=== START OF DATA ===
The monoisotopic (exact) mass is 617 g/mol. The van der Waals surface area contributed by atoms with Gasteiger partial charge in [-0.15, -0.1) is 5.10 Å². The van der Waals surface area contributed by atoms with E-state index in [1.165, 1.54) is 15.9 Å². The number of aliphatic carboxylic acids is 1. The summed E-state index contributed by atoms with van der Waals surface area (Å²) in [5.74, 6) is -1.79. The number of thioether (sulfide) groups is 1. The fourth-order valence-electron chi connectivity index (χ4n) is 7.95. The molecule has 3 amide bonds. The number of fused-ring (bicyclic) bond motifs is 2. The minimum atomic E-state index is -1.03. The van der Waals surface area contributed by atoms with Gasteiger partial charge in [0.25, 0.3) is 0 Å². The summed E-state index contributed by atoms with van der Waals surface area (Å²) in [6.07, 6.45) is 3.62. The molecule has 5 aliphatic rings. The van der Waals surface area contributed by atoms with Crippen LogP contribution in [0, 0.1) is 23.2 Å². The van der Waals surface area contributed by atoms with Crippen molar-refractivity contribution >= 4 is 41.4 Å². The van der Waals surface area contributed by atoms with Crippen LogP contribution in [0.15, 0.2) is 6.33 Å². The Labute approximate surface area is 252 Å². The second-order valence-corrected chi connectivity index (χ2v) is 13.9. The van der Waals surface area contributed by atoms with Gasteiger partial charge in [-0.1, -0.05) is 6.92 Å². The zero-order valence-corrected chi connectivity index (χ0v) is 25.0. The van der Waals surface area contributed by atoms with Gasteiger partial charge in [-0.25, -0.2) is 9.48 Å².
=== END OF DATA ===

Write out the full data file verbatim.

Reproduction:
The monoisotopic (exact) mass is 617 g/mol. The van der Waals surface area contributed by atoms with Gasteiger partial charge in [-0.15, -0.1) is 5.10 Å². The van der Waals surface area contributed by atoms with E-state index in [1.165, 1.54) is 15.9 Å². The number of aliphatic carboxylic acids is 1. The summed E-state index contributed by atoms with van der Waals surface area (Å²) in [5.74, 6) is -1.79. The number of thioether (sulfide) groups is 1. The fourth-order valence-electron chi connectivity index (χ4n) is 7.95. The molecule has 3 amide bonds. The number of fused-ring (bicyclic) bond motifs is 2. The minimum atomic E-state index is -1.03. The van der Waals surface area contributed by atoms with Gasteiger partial charge in [0.25, 0.3) is 0 Å². The summed E-state index contributed by atoms with van der Waals surface area (Å²) in [6.07, 6.45) is 3.62. The molecule has 5 aliphatic rings. The van der Waals surface area contributed by atoms with Crippen LogP contribution in [0, 0.1) is 23.2 Å². The van der Waals surface area contributed by atoms with Crippen molar-refractivity contribution >= 4 is 41.4 Å². The van der Waals surface area contributed by atoms with Crippen LogP contribution in [0.15, 0.2) is 6.33 Å². The Labute approximate surface area is 252 Å². The second-order valence-corrected chi connectivity index (χ2v) is 13.9. The van der Waals surface area contributed by atoms with Gasteiger partial charge in [-0.1, -0.05) is 6.92 Å². The zero-order valence-corrected chi connectivity index (χ0v) is 25.0. The van der Waals surface area contributed by atoms with Gasteiger partial charge in [-0.25, -0.2) is 9.48 Å².